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I am a Microsoft fan and .Net enthusiast. I want to align my career in the lines of current and future .Net technologies. I have an MCTS in ASP.Net 3.5. The question is about the continuation of certifications and my career growth and maybe a different job!

I want to keep pace with future Microsoft .Net technologies. My current job however doesn't allow so.So i bid to do .Net based certifications to stay abreast with latest .Net technologies.

My questions:

  1. What certifications should i follow next? I have MCTS .Net 3.5 WPF(Exam 70-502) and MCTS .Net 3.5 WCF(Exam 70-504) in my mind so that i can go for Silverlight development and seek jobs related to Silverlight development.
  2. What other steps i need to take in order to develop professional expertise in technologies such as WPF, WCF and Silverlight when my current employer is reluctant to shift to latest .Net technologies?

I am sure that there are a lot of people of around here who are working with .Net technologies and they have industrial experience. I being a new comer and starter in my career need to take right decision and so i am seeking help from this community in guiding me to the right path.

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4 Answers

up vote 6 down vote accepted

In my opinion, the strongest reason to become certified is that it gives you a built-in goal for helping you learn a set of technologies. Go for it, if only for that reason.

Silverlight? Definitely.

As mentioned in a couple of other answers here, and in my experience, it does not really differentiate a good developer from an also-ran. Experience and other, harder to measure skills are MUCH more important when choosing who to hire.

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It's only natural as a developer to want to keep up with current technologies. However, that doesn't necessarily have to be done in the context of certification. It may not help you much to be certified in a technology that you're not currently using, and some employers may even see it as a negative.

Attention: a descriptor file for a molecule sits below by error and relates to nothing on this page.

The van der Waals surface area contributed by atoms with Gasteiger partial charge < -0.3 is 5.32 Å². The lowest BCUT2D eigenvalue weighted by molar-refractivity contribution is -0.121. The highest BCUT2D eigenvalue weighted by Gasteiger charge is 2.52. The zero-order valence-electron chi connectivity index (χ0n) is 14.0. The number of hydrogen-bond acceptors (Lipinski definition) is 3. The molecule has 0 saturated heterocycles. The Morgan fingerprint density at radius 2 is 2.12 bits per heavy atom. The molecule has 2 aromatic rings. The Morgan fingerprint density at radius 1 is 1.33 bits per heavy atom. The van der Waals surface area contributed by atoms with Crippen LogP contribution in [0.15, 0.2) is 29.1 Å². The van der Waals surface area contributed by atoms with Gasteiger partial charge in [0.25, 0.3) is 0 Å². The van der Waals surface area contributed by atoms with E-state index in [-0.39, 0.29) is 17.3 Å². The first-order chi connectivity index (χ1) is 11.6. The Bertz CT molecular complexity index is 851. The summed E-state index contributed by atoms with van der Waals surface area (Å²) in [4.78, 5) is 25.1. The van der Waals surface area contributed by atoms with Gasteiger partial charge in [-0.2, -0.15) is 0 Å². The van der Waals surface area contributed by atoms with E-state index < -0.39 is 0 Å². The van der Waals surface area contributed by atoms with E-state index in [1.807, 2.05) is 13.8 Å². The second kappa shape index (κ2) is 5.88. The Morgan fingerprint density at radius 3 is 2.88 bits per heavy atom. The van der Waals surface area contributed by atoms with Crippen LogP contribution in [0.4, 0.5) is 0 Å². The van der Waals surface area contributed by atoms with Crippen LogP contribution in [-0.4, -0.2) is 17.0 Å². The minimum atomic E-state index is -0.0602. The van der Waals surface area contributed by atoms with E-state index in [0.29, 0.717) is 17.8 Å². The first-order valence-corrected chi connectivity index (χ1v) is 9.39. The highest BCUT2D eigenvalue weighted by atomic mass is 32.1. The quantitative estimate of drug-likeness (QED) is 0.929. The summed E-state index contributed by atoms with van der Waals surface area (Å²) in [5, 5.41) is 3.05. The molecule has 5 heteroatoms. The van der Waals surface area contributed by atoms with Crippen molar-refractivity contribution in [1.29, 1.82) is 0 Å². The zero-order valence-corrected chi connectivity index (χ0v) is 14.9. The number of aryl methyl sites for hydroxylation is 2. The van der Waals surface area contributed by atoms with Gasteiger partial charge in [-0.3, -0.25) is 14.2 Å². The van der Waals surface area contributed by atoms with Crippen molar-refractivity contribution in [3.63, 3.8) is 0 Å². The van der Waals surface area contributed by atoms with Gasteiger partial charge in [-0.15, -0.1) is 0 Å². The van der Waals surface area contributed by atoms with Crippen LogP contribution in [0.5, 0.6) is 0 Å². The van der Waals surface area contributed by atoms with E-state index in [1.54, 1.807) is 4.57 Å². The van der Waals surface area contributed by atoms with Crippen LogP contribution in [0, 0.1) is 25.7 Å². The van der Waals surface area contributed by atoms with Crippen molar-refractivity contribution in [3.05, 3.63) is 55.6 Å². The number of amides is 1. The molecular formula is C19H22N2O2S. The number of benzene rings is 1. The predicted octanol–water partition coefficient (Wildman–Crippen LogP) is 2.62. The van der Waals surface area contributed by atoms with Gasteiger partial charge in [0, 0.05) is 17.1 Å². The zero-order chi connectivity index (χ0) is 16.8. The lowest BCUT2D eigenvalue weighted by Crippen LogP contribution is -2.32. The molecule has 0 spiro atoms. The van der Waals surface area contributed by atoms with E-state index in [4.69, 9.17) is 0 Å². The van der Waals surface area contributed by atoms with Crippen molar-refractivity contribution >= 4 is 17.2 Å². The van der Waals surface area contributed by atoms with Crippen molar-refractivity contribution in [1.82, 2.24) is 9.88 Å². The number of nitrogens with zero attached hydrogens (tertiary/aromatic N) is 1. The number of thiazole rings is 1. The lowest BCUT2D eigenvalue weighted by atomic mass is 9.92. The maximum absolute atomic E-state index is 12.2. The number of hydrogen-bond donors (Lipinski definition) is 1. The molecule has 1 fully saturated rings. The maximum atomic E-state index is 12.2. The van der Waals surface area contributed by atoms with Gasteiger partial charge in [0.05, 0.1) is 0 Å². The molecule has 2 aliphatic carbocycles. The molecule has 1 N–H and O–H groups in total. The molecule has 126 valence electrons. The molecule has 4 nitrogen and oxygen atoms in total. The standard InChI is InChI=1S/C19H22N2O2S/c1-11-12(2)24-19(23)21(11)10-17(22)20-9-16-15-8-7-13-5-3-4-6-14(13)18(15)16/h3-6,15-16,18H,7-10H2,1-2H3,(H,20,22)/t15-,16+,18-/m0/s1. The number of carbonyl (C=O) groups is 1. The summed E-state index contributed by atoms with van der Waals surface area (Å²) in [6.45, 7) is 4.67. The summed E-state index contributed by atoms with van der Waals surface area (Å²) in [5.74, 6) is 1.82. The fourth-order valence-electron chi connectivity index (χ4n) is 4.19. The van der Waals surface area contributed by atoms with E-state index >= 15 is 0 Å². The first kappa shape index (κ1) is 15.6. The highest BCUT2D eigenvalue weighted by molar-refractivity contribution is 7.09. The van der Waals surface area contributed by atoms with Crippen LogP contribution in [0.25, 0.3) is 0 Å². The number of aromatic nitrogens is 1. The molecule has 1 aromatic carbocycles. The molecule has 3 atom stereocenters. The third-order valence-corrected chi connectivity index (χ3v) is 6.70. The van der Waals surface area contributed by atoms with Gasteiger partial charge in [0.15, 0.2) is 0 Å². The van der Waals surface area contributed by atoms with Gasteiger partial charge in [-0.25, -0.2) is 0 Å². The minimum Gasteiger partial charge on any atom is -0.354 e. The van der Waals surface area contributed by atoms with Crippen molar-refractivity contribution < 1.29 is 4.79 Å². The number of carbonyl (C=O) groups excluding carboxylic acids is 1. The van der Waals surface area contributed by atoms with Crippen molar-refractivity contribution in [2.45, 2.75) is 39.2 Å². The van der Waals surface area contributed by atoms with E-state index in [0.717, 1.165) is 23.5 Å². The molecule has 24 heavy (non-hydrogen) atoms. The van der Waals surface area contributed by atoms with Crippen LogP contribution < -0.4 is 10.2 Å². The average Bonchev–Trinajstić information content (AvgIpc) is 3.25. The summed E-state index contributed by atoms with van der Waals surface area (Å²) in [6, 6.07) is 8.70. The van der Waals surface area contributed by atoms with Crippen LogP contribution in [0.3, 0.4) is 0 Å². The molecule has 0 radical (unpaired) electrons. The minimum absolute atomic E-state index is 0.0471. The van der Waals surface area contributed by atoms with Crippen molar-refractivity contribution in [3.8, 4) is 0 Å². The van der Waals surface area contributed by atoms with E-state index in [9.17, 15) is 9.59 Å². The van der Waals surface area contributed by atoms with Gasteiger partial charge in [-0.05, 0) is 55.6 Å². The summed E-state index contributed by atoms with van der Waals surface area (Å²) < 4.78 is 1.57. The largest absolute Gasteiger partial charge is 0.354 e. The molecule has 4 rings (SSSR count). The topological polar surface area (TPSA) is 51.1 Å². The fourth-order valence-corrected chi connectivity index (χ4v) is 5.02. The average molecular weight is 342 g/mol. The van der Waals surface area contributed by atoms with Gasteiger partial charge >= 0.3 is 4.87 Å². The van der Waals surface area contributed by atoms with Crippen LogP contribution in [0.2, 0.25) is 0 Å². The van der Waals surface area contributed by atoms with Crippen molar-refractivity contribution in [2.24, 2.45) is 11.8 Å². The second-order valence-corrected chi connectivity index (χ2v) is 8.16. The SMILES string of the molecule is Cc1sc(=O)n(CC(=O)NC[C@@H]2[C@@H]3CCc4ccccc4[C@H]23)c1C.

If you've already mastered all of the technologies you use on a regular basis at your current position, then it may be worthwhile to look at additional certifications.

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Tbh, anyone that treats something you have gone to the effort of achieving, out of hand, as a negative, is not somewhere that I have the slightest interest in working. Don't know about the US/UK, but Australia is full of programming jobs, its hardly and employers market right now. –  Anonymous Type Jan 18 '11 at 21:30
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I've done a lot of hiring for our company and to be honest, certs don't carry a lot of weight for us. If we see certs on a resume we'll make note of them, but just in passing. What we're looking for is experience. It doesn't have to be commercial experience (though that obviously carries more weight). Could be your own app using the technology, or even better, get involved in an OSS project, or something like that.

Demonstrated experience is much weightier then book knowledge.

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It depends where you work. However if there are alot of candidates applying because the position is with a high profile company or the job is sort after, then expect to get eliminated early on from the pile of resumes if you don't have some certs in .NET.
Personally I agree with the other answerers, but I think certs do play a role in giving you a certain degree of additional freedom when applying for roles. You are basically removing some restrictions on the types of .NET roles you can apply for, by reducing the chance you will get culled prior to an actual interview.
That being said if you have 5+ years exp. and its a senior role they are just as likely to take a look anyway... or perhaps their logic will be... if he/she is so exp. How come they didn't have time to pickup a cert?

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+1... I tried off & on for a few years to get a job at a particular company, and could never even get called in for an interview. I finally met one of the senior developers that worked there, and he informed me that HR won't even forward your resume if you don't have a lot of certs (huge MS shop). –  red-dirt Jan 17 '11 at 12:59
    
Exactly my point right. I'm not saying they are good, im not coming from the "the study will improve your programming angle". I'm simply stating a fact of recruitment: that is this... Avoid the Cull! –  Anonymous Type Jan 18 '11 at 21:27
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